• Miles of uncrowded white sandy beaches extend to the horizon, separating the clear blue ocean and undulating grass-covered dunes.

    Fire Island

    National Seashore New York

William Floyd

Portrait of William Floyd

William Floyd in front of his Long Island manor house (reproduction of 1792 painting by Ralph Earl).

He Dared to Sign

William Floyd (December 17, 1734 - August 4, 1821) was a delegate from New York in the First Continental Congress in 1774. As a member of the Second Continental Congress, from 1775-1783, 41 year-old William Floyd was the first of the New York delegates to sign the Declaration of Independence on August 2, 1776.

Floyd also served as a member of the New York State Senate from 1777-1778 and from 1784-1788. In March 1789, Floyd was elected to the First United States Congress (1789-1791). He was a delegate to the New York State Constitutional Convention in 1801, and after moving to Westernville, New York in 1803, served again as a member of the New York State Senate in 1808.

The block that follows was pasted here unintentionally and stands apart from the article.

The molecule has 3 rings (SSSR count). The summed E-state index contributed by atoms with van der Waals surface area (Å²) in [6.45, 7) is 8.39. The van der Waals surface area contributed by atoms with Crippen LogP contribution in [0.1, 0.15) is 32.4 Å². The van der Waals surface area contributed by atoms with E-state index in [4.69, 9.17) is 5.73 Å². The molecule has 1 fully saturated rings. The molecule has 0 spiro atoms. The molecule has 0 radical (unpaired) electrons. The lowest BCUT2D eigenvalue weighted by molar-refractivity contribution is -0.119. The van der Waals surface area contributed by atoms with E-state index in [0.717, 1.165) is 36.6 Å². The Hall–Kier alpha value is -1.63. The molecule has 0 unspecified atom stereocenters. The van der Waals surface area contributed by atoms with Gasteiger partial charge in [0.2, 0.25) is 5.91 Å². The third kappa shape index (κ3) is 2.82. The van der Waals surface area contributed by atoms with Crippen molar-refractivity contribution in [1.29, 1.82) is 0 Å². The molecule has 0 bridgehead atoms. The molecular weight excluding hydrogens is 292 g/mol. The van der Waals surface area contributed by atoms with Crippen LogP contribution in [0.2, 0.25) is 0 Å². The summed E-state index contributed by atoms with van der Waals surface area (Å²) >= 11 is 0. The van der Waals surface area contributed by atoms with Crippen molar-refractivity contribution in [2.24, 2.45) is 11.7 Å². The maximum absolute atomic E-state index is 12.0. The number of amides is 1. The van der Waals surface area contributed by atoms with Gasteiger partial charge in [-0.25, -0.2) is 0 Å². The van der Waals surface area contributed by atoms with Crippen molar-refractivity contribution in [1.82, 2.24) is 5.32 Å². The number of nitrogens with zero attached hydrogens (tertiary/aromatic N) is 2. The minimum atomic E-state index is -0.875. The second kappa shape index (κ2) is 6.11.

William Floyd was an important plantation owner and leader during his time on Long Island. Today his home, the William Floyd Estate, is part of Fire Island National Seashore.

The Floyd Family

William Floyd was one of eight children born to Nicoll and Tabitha Floyd on the prosperous plantation at Mastic. As the oldest son, William inherited the plantation from his father in 1755 at the age of 20. A leader in business and society of his community, William also took up the colonial cause against Great Britain. He and his first wife Hannah Jones had three children by 1767. William became a colonel in the militia in 1773, and represented New York in the First Continental Congress in 1774.

In 1777, William, Hannah, and family left Long Island during the British occupation. Hannah died in 1781. The rest of the family returned to Mastic in 1783. In 1784, William married Joanna Strong, and and they had two daughters together. This portrait was painted around 1792. Note that the house is prominently featured in the background.

In 1803, at age 69, Floyd left Long Island with his family to establish a new home in Westernville, New York. He built a large frame house in 1803-1804 and lived in it until his death in 1821. William Floyd left the Mastic property to his son Nicoll Floyd, II.


The Declaration of Independence and its Signers

-Thomas Stone National Historic Site (Maryland)
- Adams National Historical Park (Massachusetts)
- Colonial National Historical Park (Virginia)

Did You Know?